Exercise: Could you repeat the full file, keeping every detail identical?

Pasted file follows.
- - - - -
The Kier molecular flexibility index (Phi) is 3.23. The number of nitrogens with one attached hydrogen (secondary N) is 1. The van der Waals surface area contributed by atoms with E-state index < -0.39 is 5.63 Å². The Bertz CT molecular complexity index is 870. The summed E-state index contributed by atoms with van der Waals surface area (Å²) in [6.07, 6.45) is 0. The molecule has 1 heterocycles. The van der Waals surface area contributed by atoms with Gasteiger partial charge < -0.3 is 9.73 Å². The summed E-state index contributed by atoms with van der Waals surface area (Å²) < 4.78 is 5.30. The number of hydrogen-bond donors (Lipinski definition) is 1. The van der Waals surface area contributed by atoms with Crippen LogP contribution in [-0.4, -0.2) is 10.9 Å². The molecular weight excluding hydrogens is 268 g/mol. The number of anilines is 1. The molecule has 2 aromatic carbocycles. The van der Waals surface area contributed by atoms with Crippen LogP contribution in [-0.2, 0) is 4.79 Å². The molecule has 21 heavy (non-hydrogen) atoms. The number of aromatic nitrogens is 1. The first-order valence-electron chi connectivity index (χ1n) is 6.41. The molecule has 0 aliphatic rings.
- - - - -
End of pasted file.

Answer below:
The Kier molecular flexibility index (Phi) is 3.23. The number of nitrogens with one attached hydrogen (secondary N) is 1. The van der Waals surface area contributed by atoms with E-state index < -0.39 is 5.63 Å². The Bertz CT molecular complexity index is 870. The summed E-state index contributed by atoms with van der Waals surface area (Å²) in [6.07, 6.45) is 0. The molecule has 1 heterocycles. The van der Waals surface area contributed by atoms with Gasteiger partial charge < -0.3 is 9.73 Å². The summed E-state index contributed by atoms with van der Waals surface area (Å²) < 4.78 is 5.30. The number of hydrogen-bond donors (Lipinski definition) is 1. The van der Waals surface area contributed by atoms with Crippen LogP contribution in [-0.4, -0.2) is 10.9 Å². The molecular weight excluding hydrogens is 268 g/mol. The number of anilines is 1. The molecule has 2 aromatic carbocycles. The van der Waals surface area contributed by atoms with Crippen LogP contribution in [-0.2, 0) is 4.79 Å². The molecule has 21 heavy (non-hydrogen) atoms. The number of aromatic nitrogens is 1. The first-order valence-electron chi connectivity index (χ1n) is 6.41. The molecule has 0 aliphatic rings.